ws.Range("E5:G7").BorderAround LineStyle:=xlContinuous, Weight:=xlThick, Color:=vbBlack
    ws.Range("H5:J7").BorderAround LineStyle:=xlContinuous, Weight:=xlThick, Color:=vbBlack
    ws.Range("B8:D10").BorderAround LineStyle:=xlContinuous, Weight:=xlThick, Color:=vbBlack
    ws.Range("E8:G10").BorderAround LineStyle:=xlContinuous, Weight:=xlThick, Color:=vbBlack
    ws.Range("H8:J10").BorderAround LineStyle:=xlContinuous, Weight:=xlThick, Color:=vbBlack
    Application.ScreenUpdating = True
End Sub

The solving performance speed was about 100 times slower than Python. The solved puzzle shown below was finish in about 1 second using Python where the Excel VBA took more than 80 seconds to solve using the identical solving algorithm.

I wanted to provide the macro enable Excel workbook for download by WordPress doesn’t allow .xlsm files (and for good reason). Sorry.

Excel VBA File Dialog on a Mac

I’ve been creating Microsoft VBAs for years to solve different problems ranging from Finance to Engineering. These VBAs have been developed and hosted on Windows platforms using different versions of Microsoft Office products. Recently I had a VBA requirement where the client used Excel (365) on a Mac. For tis application the key differences between the two products/OSs were:

  • No userform development UI on Mac
  • Different file dialog
  • Full path filename parsing

To solve the the userform development UI issue, I just developed the userform on Windows. When the VBA executed on the Mac the userform was properly displayed without any issues. Any changes to the userform had to be done on a Windows platform.

The second problem was more difficult and required some research. Prevously I’ve accessed files using the Application.FileDialog function with the msoFileDialogFilePicker parameters. It’s straight forward and I have used this code many times. A code segment is shown below.

'Display a Dialog Box that allows to select a single file.
'The path for the file picked will be stored in fullpath variable
With Application.FileDialog(msoFileDialogFilePicker)
    'Makes sure the user can select only one file
    .AllowMultiSelect = False
    'Filter to just the following types of files to narrow down selection options
    .Filters.Add "CSV/CRC Files", "*.csv; *.crc", 1
    'Show the dialog box
    'Store in fullpath variable if file selected
    If .SelectedItems.Count <> 0 Then
        fullpath = .SelectedItems.Item(1)
        MsgBox ("No file selected. Exiting program...")
        Exit Sub
    End If
End With

The problem is Application.FileDialog is not supported by Excel on the MacOS. I am thankful someone else had already solved this problem using an Applescript. I was able to reuse the posted script without any modifications. I created a function for each operating system to create a file dialog window and return the user selected file. On a Mac, if the user doesn’t select a file, the string “-128” (error code userCanceledErr) is returned. So the Windows function also returns “-128” when the user doesn’t select a file.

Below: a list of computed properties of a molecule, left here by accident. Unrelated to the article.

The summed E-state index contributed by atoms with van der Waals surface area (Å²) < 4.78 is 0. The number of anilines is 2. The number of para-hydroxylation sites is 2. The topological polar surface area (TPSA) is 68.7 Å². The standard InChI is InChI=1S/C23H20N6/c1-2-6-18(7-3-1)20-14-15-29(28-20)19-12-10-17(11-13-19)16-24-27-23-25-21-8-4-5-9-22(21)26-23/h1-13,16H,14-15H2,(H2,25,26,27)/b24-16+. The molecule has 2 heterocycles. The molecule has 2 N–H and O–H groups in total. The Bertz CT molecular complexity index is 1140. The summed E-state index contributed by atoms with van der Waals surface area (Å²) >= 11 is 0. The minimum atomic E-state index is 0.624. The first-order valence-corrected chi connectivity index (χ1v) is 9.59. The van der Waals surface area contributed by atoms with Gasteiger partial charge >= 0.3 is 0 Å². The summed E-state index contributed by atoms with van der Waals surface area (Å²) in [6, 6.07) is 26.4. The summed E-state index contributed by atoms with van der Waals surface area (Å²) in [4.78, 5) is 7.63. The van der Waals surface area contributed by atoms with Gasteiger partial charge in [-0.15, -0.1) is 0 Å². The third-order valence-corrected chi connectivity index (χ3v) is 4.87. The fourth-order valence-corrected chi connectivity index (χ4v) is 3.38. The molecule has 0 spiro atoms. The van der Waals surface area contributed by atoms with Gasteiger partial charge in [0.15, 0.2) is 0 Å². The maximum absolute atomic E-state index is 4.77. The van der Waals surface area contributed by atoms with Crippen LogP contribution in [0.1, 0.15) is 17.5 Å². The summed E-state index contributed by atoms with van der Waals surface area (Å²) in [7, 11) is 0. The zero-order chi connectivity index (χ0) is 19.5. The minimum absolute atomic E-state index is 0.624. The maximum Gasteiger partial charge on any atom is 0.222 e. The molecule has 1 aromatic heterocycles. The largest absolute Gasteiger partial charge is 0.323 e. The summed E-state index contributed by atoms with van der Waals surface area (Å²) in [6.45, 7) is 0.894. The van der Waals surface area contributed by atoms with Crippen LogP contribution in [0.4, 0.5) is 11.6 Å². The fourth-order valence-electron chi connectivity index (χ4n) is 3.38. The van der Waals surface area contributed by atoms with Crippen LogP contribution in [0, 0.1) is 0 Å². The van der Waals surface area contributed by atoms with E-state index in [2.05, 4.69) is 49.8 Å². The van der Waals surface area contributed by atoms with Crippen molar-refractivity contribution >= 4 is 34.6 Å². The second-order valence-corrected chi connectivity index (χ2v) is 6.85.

Function BrowseMac(mypath As String) As String
  Dim sMacScript As String
  sMacScript = "set applescript's text item delimiters to "","" " & vbNewLine & _
    "try " & vbNewLine & _
    "set theFiles to (choose file " & _
    "with prompt ""Please select a file or files"" default location alias """ & _
    mypath & """ multiple selections allowed false) as string" & vbNewLine & _
    "set applescript's text item delimiters to """" " & vbNewLine & _
    "on error errStr number errorNumber" & vbNewLine & _
    "return errorNumber " & vbNewLine & _
    "end try " & vbNewLine & _
    "return theFiles"
  BrowseMac = MacScript(sMacScript)
End Function


Function BrowseWin() As String
    'Display a Dialog Box that allows to select a single file.
    'The path for the file picked will be stored in fullpath variable
    With Application.FileDialog(msoFileDialogFilePicker)
        'Makes sure the user can select only one file
        .AllowMultiSelect = False
        'Filter to just the following types of files to narrow down selection options
        .Filters.Add "Text Stock Files", "*.txt, 1"
        .Title = "Select Input Stock File"
        'Show the dialog box
        'Store in fullpath variable if file selected
        If .SelectedItems.Count <> 0 Then
            BrowseWin = .SelectedItems.Item(1)
            BrowseWin = "-128"  ' what Mac OS returns when file is not selected
        End If
    End With
End Function

Since I was developing on Windows 10 and testing using both operating systems, I used Application.OperatingSystem to determine the host OS to call the appropriate routine. On MacOS Application.OperatingSystem includes “Macintosh” in the returned string. The call to the Mac file browser also uses an Applescript to the provide the documents folder directory path.

' determine OS and get input file via dialog box
theOS = Application.OperatingSystem
If (InStr(1, theOS, "Macintosh", vbTextCompare) = 0) Then   ' not Mac
    ' Windows Version
    fullFilename = BrowseWin
    fileName = getWINFName(fullFilename)
    ' Mac Version
    fullFilename = BrowseMac(MacScript("return (path to documents folder) as String"))
    fileName = getMACFName(fullFilename)
End If
' check for a good file name
If fullFilename = "-128" Then
    MsgBox ("File not selected, no action taken.")
    Exit Sub
End If